And even if rewilding advocates aren’t calling for civilized areas to be rewilded, there is a question of how far the rewilding is supposed to go. Are we to do away with agriculture? If so, this too falls under the category of unwittingly calling for genocide, as the vast majority of us won’t be able to live if we have to hunt, fish, or forage for our food. And not all of us have the skills to distinguish between edible plants and those which would harm us. I personally am fine with wanting to keep natural areas wild, and changing laws to, at the very least, keep so-called ‘sport’ and ‘trophy’ hunting to the barest possible minimum. But if rewilding advocates are calling for the end of civilization and even agriculture, we’ve got problems.

I’m not calling for progress for the sake of progress; as I’ve said in a previous post, the progress I’m for is the kind of progress that benefits humanity as a whole. And as much as I balk at the idea of unbridled progress and development–especially for their own sake and/or just to make someone a buck or two–I’ll be damned if I’m going to let a segment of fanatics turn back the clock to the days when people did nothing but try to survive, with most failing, especially when most of us don’t have the skills necessary to survive in an uncivilized environment. As Yvette D’Entremont, a.k.a. ‘The Science Babe,’ pointed out in this blog post, nature doesn’t give a fuck about any of us. And for those of you who think I’m misrepresenting the idea of rewilding, why don’t you be clearer and more specific about what rewilding is about, and what it’s supposed to accomplish?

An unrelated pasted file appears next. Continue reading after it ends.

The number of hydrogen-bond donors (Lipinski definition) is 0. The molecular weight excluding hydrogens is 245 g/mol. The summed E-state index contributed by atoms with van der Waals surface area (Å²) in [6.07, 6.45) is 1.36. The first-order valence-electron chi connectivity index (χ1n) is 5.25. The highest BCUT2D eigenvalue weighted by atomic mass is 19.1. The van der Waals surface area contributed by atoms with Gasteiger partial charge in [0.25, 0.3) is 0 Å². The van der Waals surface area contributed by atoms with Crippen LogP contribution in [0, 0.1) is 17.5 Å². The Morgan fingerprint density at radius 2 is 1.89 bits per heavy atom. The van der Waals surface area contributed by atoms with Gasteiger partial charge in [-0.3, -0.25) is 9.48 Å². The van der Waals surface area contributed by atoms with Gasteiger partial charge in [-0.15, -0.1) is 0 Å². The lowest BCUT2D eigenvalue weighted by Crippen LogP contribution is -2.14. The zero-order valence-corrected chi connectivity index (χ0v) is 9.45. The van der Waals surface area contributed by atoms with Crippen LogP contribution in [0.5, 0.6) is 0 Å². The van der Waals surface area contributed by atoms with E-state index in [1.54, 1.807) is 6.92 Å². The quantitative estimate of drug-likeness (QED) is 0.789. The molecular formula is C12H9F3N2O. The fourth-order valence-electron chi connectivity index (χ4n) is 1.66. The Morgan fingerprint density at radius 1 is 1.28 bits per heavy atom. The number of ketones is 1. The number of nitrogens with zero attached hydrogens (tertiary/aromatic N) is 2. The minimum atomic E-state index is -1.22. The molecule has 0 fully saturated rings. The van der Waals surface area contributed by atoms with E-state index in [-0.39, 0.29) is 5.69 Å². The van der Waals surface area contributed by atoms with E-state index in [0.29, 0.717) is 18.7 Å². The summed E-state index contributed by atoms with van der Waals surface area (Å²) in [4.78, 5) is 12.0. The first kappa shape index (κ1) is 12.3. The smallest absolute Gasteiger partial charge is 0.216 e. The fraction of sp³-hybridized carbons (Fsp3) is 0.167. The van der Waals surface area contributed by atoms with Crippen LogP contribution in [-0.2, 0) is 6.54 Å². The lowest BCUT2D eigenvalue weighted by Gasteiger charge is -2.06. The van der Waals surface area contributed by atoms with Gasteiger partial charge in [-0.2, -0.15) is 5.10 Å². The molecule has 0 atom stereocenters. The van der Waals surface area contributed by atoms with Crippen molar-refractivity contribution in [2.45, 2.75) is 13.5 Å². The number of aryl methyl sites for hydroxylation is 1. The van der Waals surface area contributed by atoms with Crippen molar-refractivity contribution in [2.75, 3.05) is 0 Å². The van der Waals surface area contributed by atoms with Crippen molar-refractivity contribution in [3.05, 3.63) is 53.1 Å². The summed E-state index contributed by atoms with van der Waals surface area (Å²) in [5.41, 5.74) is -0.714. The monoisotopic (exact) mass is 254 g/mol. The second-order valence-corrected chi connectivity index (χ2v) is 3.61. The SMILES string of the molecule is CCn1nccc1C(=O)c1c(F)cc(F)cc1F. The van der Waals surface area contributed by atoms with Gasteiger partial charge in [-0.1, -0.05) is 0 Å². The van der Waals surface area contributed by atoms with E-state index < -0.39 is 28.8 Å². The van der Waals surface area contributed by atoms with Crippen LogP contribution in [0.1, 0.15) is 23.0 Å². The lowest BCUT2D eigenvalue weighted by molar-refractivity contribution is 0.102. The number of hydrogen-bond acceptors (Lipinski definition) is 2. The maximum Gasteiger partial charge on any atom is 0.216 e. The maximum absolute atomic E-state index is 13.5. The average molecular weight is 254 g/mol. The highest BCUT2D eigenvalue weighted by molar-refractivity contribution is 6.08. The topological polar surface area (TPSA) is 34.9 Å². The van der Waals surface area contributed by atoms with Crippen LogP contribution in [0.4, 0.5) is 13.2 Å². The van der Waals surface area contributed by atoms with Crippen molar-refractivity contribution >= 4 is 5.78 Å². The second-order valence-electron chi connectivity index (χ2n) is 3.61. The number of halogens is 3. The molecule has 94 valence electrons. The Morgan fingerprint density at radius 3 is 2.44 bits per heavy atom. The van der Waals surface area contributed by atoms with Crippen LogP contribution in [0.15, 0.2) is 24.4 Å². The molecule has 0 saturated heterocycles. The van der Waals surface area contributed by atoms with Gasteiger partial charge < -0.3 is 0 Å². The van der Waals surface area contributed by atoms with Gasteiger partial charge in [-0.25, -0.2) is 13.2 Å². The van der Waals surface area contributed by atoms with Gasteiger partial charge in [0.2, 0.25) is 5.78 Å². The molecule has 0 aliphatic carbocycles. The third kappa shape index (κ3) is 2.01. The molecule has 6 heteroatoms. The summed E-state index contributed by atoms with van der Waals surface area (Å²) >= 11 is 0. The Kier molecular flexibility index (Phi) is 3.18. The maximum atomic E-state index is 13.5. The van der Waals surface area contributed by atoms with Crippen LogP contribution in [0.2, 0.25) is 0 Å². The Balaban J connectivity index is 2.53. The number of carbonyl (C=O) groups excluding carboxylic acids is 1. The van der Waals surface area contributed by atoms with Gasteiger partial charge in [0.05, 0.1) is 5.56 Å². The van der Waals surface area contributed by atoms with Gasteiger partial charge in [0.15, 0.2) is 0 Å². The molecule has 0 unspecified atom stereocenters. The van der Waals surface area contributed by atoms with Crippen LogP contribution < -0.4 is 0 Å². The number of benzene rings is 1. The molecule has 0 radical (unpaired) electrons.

The Simple Life?